15. Penguins are highly social birds. Even at sea, penguins usually swim and feed in groups. Some penguin colonies on Antarctica are huge and can contain 20 million or more penguins at various times during the year.
16. King penguins can form nesting colonies of up to 10,000 penguins. Each penguin keeps its neighbor at an exact but close distance.
17. Penguins can stay underwater for 10-15 minutes before coming to the surface to breathe. Penguins cannot breath underwater.
18. Yellow-eyed Penguins (Megadyptes antipodes), the third-largest penguins, have yellow cat-like eyes. They live along the coastal shores of New Zealand and neighboring islands.
19. All penguins except the Emperor Penguin share incubation duties with their mate. Still, Emperor Penguins manage to get 75% of their young to self-sufficiency.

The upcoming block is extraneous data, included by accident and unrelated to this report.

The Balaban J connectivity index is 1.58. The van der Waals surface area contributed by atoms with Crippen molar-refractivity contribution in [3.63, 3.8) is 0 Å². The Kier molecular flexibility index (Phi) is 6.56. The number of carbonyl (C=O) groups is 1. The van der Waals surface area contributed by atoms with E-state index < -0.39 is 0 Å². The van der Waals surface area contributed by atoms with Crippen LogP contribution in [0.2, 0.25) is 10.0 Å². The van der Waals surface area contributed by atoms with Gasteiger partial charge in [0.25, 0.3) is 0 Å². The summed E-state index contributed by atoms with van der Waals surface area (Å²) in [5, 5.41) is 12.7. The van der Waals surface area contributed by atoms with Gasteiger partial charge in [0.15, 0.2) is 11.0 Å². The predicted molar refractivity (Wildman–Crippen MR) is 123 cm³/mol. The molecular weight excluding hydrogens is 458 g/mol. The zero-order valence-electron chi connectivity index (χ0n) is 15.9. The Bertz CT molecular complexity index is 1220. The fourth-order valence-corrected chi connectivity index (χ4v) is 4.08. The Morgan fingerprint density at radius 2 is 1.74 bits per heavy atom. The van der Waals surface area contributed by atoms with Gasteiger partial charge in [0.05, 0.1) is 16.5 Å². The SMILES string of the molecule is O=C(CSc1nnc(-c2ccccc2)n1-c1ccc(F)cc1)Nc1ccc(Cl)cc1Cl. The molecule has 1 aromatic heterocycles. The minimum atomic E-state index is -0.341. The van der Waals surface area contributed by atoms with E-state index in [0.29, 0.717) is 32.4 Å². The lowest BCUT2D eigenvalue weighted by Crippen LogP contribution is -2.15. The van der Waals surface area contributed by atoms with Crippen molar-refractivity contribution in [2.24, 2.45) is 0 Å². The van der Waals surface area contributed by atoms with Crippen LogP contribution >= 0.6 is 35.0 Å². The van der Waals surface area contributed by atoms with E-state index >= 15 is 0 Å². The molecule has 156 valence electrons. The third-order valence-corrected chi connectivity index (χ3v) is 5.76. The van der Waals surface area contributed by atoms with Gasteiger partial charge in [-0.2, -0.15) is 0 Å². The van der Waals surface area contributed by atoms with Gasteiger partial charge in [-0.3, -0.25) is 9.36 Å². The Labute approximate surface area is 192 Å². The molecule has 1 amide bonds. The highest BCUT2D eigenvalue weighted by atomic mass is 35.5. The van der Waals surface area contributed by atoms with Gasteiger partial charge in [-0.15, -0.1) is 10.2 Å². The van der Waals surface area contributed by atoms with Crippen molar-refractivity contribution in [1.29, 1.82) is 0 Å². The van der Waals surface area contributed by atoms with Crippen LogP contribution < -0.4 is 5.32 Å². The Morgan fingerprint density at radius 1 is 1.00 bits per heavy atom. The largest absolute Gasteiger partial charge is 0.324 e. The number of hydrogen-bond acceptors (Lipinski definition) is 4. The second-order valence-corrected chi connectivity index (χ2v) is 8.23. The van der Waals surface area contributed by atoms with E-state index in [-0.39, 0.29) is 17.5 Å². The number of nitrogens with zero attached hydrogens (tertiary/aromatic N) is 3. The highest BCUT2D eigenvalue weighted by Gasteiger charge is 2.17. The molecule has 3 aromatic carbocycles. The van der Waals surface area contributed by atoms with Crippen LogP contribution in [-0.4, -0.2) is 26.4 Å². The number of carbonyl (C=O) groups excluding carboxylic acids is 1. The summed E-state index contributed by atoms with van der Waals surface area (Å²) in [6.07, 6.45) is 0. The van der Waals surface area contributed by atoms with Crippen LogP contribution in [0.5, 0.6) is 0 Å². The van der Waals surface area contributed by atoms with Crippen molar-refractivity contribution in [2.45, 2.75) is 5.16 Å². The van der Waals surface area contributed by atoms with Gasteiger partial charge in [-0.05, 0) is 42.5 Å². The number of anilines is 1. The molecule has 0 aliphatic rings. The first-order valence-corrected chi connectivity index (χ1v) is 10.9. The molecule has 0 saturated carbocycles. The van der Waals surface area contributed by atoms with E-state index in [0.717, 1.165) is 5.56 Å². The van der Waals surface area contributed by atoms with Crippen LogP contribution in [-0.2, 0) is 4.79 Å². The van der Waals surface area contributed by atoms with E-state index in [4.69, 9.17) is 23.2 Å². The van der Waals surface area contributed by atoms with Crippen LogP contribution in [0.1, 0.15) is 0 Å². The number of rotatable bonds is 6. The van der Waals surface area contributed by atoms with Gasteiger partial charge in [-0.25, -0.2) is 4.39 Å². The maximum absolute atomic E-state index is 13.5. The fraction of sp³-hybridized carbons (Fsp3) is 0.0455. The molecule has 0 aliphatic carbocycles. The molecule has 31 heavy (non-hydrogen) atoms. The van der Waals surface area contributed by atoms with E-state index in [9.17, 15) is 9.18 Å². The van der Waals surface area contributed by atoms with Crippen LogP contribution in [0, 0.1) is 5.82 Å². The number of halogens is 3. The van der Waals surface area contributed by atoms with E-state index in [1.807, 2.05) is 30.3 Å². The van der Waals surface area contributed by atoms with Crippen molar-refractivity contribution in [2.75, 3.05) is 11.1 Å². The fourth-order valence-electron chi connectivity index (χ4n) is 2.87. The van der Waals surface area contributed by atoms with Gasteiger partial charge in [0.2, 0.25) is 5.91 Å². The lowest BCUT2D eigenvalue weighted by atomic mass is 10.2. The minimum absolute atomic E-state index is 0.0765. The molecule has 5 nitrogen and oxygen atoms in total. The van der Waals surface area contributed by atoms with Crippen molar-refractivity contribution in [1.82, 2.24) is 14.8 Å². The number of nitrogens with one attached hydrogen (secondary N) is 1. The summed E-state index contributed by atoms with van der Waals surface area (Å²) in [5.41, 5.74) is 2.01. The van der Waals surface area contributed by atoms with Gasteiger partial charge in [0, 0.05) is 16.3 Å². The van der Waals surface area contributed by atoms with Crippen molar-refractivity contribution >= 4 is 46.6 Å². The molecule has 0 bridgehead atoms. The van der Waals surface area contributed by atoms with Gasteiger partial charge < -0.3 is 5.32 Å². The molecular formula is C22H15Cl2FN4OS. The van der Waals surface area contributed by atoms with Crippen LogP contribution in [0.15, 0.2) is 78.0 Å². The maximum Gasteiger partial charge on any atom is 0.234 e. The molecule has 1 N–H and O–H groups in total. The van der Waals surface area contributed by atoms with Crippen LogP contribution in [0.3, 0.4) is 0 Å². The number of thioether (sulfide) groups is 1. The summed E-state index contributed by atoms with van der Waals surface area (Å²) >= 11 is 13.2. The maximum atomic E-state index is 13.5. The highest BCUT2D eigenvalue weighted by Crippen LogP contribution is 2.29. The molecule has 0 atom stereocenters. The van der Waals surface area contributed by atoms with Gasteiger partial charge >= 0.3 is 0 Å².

20. Penguins often slide on their tummies over ice and snow. This is called tobogganing. Researchers believe they do this for fun and as an efficient way to travel.
21. The fastest species is the Gentoo Penguin, which can reach swimming speeds up to 22 mph.
22. It varies by species, but many penguins will mate with the same member of the opposite sex season after season.
23. Similarly, most species are also loyal to their exact nesting site, often returning to the same rookery in which they were born.
24. Penguin parents—both male and female—care for their young for several months until the chicks are strong enough to hunt for food on their own.
25. Penguins lost their ability to fly millions of year ago. However, they are the fastest-swimming and deepest-diving species of any bird. Penguins are also the most aquatic of all birds.